and this looks like it is the stuff gobbling memory.
    We are talking 4000 packages. Which contain about 700000 files, total.
    Go ahead, knock yourself out...

    You can get this through OpenBSD's cvsweb, from openbsd.org.
    http://www.openbsd.org/cgi-bin/cvsweb/ports/infrastructure/package/find-all-conflicts

    the extra pm files live under
    http://www.openbsd.org/cgi-bin/cvsweb/src/usr.sbin/pkg_add
     
    Marc Espie, Apr 16, 2007
    #8
  9. [A complimentary Cc of this posting was sent to
    Marc Espie
    So you want a hash with 700000 entries? With 100b/entry overhead, it
    will take about least 70K + size of entries.

    You did not explain what is the distribution of lengths of arrays
    which are values of the hash. E.g, if you have a lot of singletons,
    it would save space to store them directly in the hash (the price
    being an extra check when adding a new entry).

    You may also win by enumerating the packages, and storing the index:

    my $idx = $seen{$pkgname};
    $idx = $seen{$pkgname} = ++$max_pk_idx, $pk[$idx] = $pkgname
    unless defined $idx;
    push @{$all_conflict->{$file}}, 0 + $idx; # Cvt to "pure-number"

    Also, take care not to stringify $all_conflict->{$file}[$n], copy it
    to a scratch variable if you ever need the string value of it...

    Hope this helps,
    Ilya
     
    Ilya Zakharevich, Apr 16, 2007
    #9
  10. Marc Espie

    Uri Guttman Guest

    ME> But still, the new structure takes less space than the old one.
    ME> The trick is that there is one single ref for each pkgname set now.

    that may be the case but the intermediate storage will be dramatically
    reduced too with my code.

    ME> The simple line overhead will build one separate entry for each file
    ME> and this looks like it is the stuff gobbling memory.

    i will take a look at that when i can.

    ME> We are talking 4000 packages. Which contain about 700000 files, total.

    i didn't see the 700k files part anywhere before. the dataset wasn't
    defined for me.

    ME> Go ahead, knock yourself out...

    ME> You can get this through OpenBSD's cvsweb, from openbsd.org.
    ME> http://www.openbsd.org/cgi-bin/cvsweb/ports/infrastructure/package/find-all-conflicts

    is this your program for the bsd distro? or are you trying to improve it
    for them?

    uri
     
    Uri Guttman, Apr 16, 2007
    #10
  11. Marc Espie

    Uri Guttman Guest

    ME> Go ahead, knock yourself out...

    ME> You can get this through OpenBSD's cvsweb, from openbsd.org.
    ME> http://www.openbsd.org/cgi-bin/cvsweb/ports/infrastructure/package/find-all-conflicts

    a quick scan shows many places to improve that script, noticeably in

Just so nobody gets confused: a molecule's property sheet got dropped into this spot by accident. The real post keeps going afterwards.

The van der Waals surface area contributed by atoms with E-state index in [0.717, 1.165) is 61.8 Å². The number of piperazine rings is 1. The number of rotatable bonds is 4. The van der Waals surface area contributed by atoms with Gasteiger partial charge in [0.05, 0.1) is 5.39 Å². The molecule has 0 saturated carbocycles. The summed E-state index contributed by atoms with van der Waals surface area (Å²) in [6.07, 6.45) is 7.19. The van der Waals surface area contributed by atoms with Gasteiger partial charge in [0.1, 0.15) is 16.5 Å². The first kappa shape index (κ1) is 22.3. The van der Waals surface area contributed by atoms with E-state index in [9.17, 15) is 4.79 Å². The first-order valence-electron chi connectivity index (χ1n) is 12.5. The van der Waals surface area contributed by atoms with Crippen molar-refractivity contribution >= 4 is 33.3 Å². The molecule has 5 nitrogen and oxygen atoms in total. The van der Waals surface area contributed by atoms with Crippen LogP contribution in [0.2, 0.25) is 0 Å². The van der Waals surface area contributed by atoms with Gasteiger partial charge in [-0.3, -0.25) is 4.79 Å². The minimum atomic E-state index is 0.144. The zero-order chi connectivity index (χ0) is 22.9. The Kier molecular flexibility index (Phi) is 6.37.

speed. one of your change logs comments on 5% speedup and i can easily
    get more as you are still doing that anon array copy stuff.

    it would help to have access to the package data and some functional
    specs. i will still do a basic code review here in a day or so if the
    time works out. i don't understand the logic or goals enough to do a
    deeper review as in shrinking the data structures which is the big
    issue.

    do you have any descriptions of the package info and what defines a
    package collision? this is something which should be in the
    docs/pod/comments of the script.

    uri
     
    Uri Guttman, Apr 17, 2007
    #11
  12. Marc Espie

    Marc Espie Guest

    Please explain to me how this is massively bad code. I know about
    auto-vivification. I don't see any unintended auto-vivification in my
    data structure.

    Also, when you talk about copying anon arrays to themselves, I assume you're
    referring to code like:
    $pkg_list->{$all_conflict->{$file}}->{$pkgname} ||=
    [@{$all_conflict->{$file}}, $pkgname ];
    $all_conflict->{$file} =
    $pkg_list->{$all_conflict->{$file}}->{$pkgname};

    but it doesn't intend to copy anon arrays to themselves. The idea
    is that for each set of pkgname1, pkgname2, pkgname3, I want to
    have one single ref to an array with [pkgname1, pkgname2, pkgname3].

    Assuming I have initially $all_conflict->{$file} corresponding to
    $r = [$pkgname1, $pkgname2], then I will try to build
    $pkg_list->{$r}->{$pkgname3} = [$pkgname1, $pkgname2, $pkgname3] as a
    unique new reference.

    I can use references as keys in hashes, right ?
     
    Marc Espie, Apr 17, 2007
    #12
  13. Marc Espie

    Marc Espie Guest

    It's probably impractical to give you access to the package data. A full
    package build is slightly over 5G in size these days....
    The documentation is scattered in other parts of the tools. Basic conflict
    information is documented in OpenBSD::pkgCfl(3p)
    The packing-list format is partly documented in pkg_create(1), partly
    in OpenBSD::packingElement(3p). The format of package specifications is